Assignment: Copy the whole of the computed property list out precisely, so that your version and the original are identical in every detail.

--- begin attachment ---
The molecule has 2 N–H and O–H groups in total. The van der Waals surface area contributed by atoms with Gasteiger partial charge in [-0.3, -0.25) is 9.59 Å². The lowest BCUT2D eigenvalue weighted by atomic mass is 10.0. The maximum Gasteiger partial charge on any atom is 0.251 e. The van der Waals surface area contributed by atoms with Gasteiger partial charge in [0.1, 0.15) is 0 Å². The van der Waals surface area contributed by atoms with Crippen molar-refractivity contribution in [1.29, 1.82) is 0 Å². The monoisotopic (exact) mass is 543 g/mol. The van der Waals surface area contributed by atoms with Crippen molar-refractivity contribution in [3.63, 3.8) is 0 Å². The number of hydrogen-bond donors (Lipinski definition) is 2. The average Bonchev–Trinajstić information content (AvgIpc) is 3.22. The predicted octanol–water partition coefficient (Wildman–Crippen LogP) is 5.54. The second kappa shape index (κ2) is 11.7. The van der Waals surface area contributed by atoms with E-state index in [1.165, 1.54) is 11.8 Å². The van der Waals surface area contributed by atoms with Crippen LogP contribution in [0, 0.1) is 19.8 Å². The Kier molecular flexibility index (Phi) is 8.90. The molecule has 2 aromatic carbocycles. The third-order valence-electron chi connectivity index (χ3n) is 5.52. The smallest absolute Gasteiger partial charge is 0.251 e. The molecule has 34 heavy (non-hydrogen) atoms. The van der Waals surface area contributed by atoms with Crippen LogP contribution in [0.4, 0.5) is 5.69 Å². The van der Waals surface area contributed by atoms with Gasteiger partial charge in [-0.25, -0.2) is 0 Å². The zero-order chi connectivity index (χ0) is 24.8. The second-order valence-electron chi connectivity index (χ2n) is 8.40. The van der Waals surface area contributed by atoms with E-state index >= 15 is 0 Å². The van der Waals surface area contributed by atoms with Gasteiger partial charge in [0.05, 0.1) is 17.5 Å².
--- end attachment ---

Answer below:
The molecule has 2 N–H and O–H groups in total. The van der Waals surface area contributed by atoms with Gasteiger partial charge in [-0.3, -0.25) is 9.59 Å². The lowest BCUT2D eigenvalue weighted by atomic mass is 10.0. The maximum Gasteiger partial charge on any atom is 0.251 e. The van der Waals surface area contributed by atoms with Gasteiger partial charge in [0.1, 0.15) is 0 Å². The van der Waals surface area contributed by atoms with Crippen molar-refractivity contribution in [1.29, 1.82) is 0 Å². The monoisotopic (exact) mass is 543 g/mol. The van der Waals surface area contributed by atoms with Crippen molar-refractivity contribution in [3.63, 3.8) is 0 Å². The number of hydrogen-bond donors (Lipinski definition) is 2. The average Bonchev–Trinajstić information content (AvgIpc) is 3.22. The predicted octanol–water partition coefficient (Wildman–Crippen LogP) is 5.54. The second kappa shape index (κ2) is 11.7. The van der Waals surface area contributed by atoms with E-state index in [1.165, 1.54) is 11.8 Å². The van der Waals surface area contributed by atoms with Crippen LogP contribution in [0, 0.1) is 19.8 Å². The Kier molecular flexibility index (Phi) is 8.90. The molecule has 2 aromatic carbocycles. The third-order valence-electron chi connectivity index (χ3n) is 5.52. The smallest absolute Gasteiger partial charge is 0.251 e. The molecule has 34 heavy (non-hydrogen) atoms. The van der Waals surface area contributed by atoms with Crippen LogP contribution in [0.4, 0.5) is 5.69 Å². The van der Waals surface area contributed by atoms with Gasteiger partial charge in [-0.25, -0.2) is 0 Å². The zero-order chi connectivity index (χ0) is 24.8. The second-order valence-electron chi connectivity index (χ2n) is 8.40. The van der Waals surface area contributed by atoms with E-state index >= 15 is 0 Å². The van der Waals surface area contributed by atoms with Gasteiger partial charge in [0.05, 0.1) is 17.5 Å².